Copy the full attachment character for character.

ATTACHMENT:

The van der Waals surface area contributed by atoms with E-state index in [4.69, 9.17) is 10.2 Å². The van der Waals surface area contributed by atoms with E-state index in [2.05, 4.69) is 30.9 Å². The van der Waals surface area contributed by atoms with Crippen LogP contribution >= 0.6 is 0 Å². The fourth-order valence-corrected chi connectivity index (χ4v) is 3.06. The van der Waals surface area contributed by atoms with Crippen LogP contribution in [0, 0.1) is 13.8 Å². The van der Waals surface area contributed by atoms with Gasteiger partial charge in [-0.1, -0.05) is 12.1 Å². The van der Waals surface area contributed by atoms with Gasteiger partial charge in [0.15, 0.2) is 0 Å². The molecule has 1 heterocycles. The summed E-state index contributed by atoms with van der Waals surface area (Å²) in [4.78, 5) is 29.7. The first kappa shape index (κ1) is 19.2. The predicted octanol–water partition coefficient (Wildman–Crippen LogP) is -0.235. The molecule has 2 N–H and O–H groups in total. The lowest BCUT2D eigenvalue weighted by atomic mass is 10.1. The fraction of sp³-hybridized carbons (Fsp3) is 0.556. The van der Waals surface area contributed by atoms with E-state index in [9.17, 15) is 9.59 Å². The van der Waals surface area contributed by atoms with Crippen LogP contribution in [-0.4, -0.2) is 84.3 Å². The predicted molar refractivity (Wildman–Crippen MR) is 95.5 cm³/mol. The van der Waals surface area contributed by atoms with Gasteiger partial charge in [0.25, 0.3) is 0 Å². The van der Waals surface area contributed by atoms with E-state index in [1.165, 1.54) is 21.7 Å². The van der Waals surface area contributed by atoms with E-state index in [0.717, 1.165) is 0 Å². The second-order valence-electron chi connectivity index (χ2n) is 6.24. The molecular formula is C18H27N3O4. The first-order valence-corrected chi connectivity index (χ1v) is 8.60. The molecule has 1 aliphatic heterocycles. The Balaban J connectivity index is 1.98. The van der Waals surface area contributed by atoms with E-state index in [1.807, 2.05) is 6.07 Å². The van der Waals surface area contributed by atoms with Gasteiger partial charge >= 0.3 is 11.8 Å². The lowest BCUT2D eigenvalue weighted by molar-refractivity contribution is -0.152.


The van der Waals surface area contributed by atoms with E-state index in [4.69, 9.17) is 10.2 Å². The van der Waals surface area contributed by atoms with E-state index in [2.05, 4.69) is 30.9 Å². The van der Waals surface area contributed by atoms with Crippen LogP contribution >= 0.6 is 0 Å². The fourth-order valence-corrected chi connectivity index (χ4v) is 3.06. The van der Waals surface area contributed by atoms with Crippen LogP contribution in [0, 0.1) is 13.8 Å². The van der Waals surface area contributed by atoms with Gasteiger partial charge in [-0.1, -0.05) is 12.1 Å². The van der Waals surface area contributed by atoms with Gasteiger partial charge in [0.15, 0.2) is 0 Å². The molecule has 1 heterocycles. The summed E-state index contributed by atoms with van der Waals surface area (Å²) in [4.78, 5) is 29.7. The first kappa shape index (κ1) is 19.2. The predicted octanol–water partition coefficient (Wildman–Crippen LogP) is -0.235. The molecule has 2 N–H and O–H groups in total. The lowest BCUT2D eigenvalue weighted by atomic mass is 10.1. The fraction of sp³-hybridized carbons (Fsp3) is 0.556. The van der Waals surface area contributed by atoms with E-state index in [9.17, 15) is 9.59 Å². The van der Waals surface area contributed by atoms with Crippen LogP contribution in [-0.4, -0.2) is 84.3 Å². The predicted molar refractivity (Wildman–Crippen MR) is 95.5 cm³/mol. The van der Waals surface area contributed by atoms with Gasteiger partial charge in [0.25, 0.3) is 0 Å². The van der Waals surface area contributed by atoms with E-state index in [1.165, 1.54) is 21.7 Å². The van der Waals surface area contributed by atoms with E-state index in [0.717, 1.165) is 0 Å². The second-order valence-electron chi connectivity index (χ2n) is 6.24. The molecular formula is C18H27N3O4. The first-order valence-corrected chi connectivity index (χ1v) is 8.60. The molecule has 1 aliphatic heterocycles. The Balaban J connectivity index is 1.98. The van der Waals surface area contributed by atoms with E-state index in [1.807, 2.05) is 6.07 Å². The van der Waals surface area contributed by atoms with Gasteiger partial charge >= 0.3 is 11.8 Å². The lowest BCUT2D eigenvalue weighted by molar-refractivity contribution is -0.152.